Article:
\ \ \ \ \ \ overparametrization.\

\

}, author = {Andrzej Banburski and Qianli Liao and Brando Miranda and Tomaso Poggio and Lorenzo Rosasco and Jack Hidary and Fernanda De La Torre} } @inbook {2562, title = {Invariant Recognition Predicts Tuning of Neurons in Sensory Cortex}, booktitle = {Computational and Cognitive Neuroscience of Vision}, year = {2017}, pages = {85-104}, publisher = {Springer}, organization = {Springer}, issn = {978-981-10-0211-3}, author = {Jim Mutch and F. Anselmi and Andrea Tacchetti and Lorenzo Rosasco and JZ. Leibo and Tomaso Poggio} } @article {2900, title = {Symmetry Regularization}, number = {063}, year = {2017}, month = {05/2017}, abstract = {The properties of a representation, such as smoothness, adaptability, generality, equivari- ance/invariance, depend on restrictions imposed during learning. In this paper, we propose using data symmetries, in the sense of equivalences under transformations, as a means for learning symmetry- adapted representations, i.e., representations that are equivariant to transformations in the original space. We provide a sufficient condition to enforce the representation, for example the weights of a neural network layer or the atoms of a dictionary, to have a group structure and specifically the group structure in an unlabeled training set. By reducing the analysis of generic group symmetries to per- mutation symmetries, we devise an analytic expression for a regularization scheme and a permutation invariant metric on the representation space. Our work provides a proof of concept on why and how to learn equivariant representations, without explicit knowledge of the underlying symmetries in the data.

}, author = {F. Anselmi and Georgios Evangelopoulos and Lorenzo Rosasco and Tomaso Poggio} } @article {3266, title = {Theory of Deep Learning III: explaining the non-overfitting puzzle}, year = {2017}, month = {12/2017}, abstract = {**THIS MEMO IS REPLACED BY CBMM MEMO 90**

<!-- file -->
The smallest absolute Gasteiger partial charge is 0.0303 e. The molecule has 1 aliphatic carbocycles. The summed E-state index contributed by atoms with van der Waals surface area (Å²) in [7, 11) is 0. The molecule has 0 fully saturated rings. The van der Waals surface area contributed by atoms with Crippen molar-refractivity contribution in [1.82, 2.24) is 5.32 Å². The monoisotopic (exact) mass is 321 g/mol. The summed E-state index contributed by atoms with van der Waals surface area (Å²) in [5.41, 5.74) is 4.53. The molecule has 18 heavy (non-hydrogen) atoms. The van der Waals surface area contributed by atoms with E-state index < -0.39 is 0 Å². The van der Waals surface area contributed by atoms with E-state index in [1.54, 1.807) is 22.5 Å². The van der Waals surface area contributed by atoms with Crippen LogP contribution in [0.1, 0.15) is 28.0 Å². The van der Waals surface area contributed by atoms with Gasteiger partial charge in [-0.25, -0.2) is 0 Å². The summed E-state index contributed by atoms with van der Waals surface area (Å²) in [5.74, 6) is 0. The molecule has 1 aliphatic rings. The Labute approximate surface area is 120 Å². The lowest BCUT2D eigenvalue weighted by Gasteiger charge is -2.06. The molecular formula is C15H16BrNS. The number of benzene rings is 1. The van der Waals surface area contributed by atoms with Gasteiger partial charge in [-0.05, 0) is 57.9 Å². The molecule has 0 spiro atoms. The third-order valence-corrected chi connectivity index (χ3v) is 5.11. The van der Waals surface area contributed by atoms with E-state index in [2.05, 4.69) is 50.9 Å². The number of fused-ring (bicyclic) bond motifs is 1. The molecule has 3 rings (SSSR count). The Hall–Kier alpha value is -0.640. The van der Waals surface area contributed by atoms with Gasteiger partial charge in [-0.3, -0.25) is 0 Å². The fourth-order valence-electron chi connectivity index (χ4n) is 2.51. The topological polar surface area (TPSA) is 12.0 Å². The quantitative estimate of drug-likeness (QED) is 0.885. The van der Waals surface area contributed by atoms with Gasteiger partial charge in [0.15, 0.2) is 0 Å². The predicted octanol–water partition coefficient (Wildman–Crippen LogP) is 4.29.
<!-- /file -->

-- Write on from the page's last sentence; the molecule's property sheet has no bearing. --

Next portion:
A main puzzle of deep networks revolves around the absence of overfitting despite overparametrization and despite the large capacity demonstrated by zero training error on randomly labeled data. In this note, we show that the dynamical systems associated with gradient descent minimization of nonlinear networks behave near zero stable minima of the empirical error as gradient system in a quadratic potential with degenerate Hessian. The proposition is supported by theoretical and numerical results, under the assumption of stable minima of the gradient.

Our proposition provides the extension to deep networks of key properties of gradient descent methods for linear networks, that as, suggested in (1), can be the key to understand generalization. Gradient descent enforces a form of implicit regular- ization controlled by the number of iterations, and asymptotically converging to the minimum norm solution. This implies that there is usually an optimum early stopping that avoids overfitting of the loss (this is relevant mainly for regression). For classification, the asymptotic convergence to the minimum norm solution implies convergence to the maximum margin solution which guarantees good classification error for {\textquotedblleft}low noise{\textquotedblright} datasets.

The implied robustness to overparametrization has suggestive implications for the robustness of deep hierarchically local networks to variations of the architecture with respect to the curse of dimensionality.